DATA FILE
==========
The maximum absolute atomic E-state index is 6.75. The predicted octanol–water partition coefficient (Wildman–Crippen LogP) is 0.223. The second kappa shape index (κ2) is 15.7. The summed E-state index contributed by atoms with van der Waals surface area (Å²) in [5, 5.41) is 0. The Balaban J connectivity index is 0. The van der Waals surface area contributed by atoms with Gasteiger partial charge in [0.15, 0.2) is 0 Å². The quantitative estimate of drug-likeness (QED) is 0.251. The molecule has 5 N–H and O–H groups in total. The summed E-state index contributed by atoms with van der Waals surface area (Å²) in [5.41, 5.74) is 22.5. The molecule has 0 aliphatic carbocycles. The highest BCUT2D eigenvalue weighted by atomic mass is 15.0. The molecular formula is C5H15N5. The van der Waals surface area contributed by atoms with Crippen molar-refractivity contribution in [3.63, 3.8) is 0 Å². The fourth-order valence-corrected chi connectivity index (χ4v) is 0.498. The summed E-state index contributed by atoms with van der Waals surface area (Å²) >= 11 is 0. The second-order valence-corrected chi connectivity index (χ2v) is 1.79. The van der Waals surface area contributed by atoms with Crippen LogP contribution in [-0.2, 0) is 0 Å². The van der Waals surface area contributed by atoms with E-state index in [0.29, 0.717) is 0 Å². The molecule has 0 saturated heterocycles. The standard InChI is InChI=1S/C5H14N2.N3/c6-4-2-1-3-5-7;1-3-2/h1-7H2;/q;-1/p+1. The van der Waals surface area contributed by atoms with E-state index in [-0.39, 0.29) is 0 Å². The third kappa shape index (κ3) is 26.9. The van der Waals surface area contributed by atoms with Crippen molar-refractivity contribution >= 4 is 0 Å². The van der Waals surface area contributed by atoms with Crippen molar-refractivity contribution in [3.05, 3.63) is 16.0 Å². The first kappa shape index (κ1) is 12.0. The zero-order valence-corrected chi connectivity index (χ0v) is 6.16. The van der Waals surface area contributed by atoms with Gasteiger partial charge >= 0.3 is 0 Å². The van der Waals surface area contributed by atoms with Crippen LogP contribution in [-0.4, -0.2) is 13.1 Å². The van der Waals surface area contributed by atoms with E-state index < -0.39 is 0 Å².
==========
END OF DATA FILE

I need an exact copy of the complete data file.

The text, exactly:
The maximum absolute atomic E-state index is 6.75. The predicted octanol–water partition coefficient (Wildman–Crippen LogP) is 0.223. The second kappa shape index (κ2) is 15.7. The summed E-state index contributed by atoms with van der Waals surface area (Å²) in [5, 5.41) is 0. The Balaban J connectivity index is 0. The van der Waals surface area contributed by atoms with Gasteiger partial charge in [0.15, 0.2) is 0 Å². The quantitative estimate of drug-likeness (QED) is 0.251. The molecule has 5 N–H and O–H groups in total. The summed E-state index contributed by atoms with van der Waals surface area (Å²) in [5.41, 5.74) is 22.5. The molecule has 0 aliphatic carbocycles. The highest BCUT2D eigenvalue weighted by atomic mass is 15.0. The molecular formula is C5H15N5. The van der Waals surface area contributed by atoms with Crippen molar-refractivity contribution in [3.63, 3.8) is 0 Å². The fourth-order valence-corrected chi connectivity index (χ4v) is 0.498. The summed E-state index contributed by atoms with van der Waals surface area (Å²) >= 11 is 0. The second-order valence-corrected chi connectivity index (χ2v) is 1.79. The van der Waals surface area contributed by atoms with Crippen LogP contribution in [-0.2, 0) is 0 Å². The van der Waals surface area contributed by atoms with E-state index in [0.29, 0.717) is 0 Å². The molecule has 0 saturated heterocycles. The standard InChI is InChI=1S/C5H14N2.N3/c6-4-2-1-3-5-7;1-3-2/h1-7H2;/q;-1/p+1. The van der Waals surface area contributed by atoms with E-state index in [-0.39, 0.29) is 0 Å². The third kappa shape index (κ3) is 26.9. The van der Waals surface area contributed by atoms with Crippen molar-refractivity contribution >= 4 is 0 Å². The van der Waals surface area contributed by atoms with Crippen molar-refractivity contribution in [3.05, 3.63) is 16.0 Å². The first kappa shape index (κ1) is 12.0. The zero-order valence-corrected chi connectivity index (χ0v) is 6.16. The van der Waals surface area contributed by atoms with Gasteiger partial charge >= 0.3 is 0 Å². The van der Waals surface area contributed by atoms with Crippen LogP contribution in [-0.4, -0.2) is 13.1 Å². The van der Waals surface area contributed by atoms with E-state index < -0.39 is 0 Å².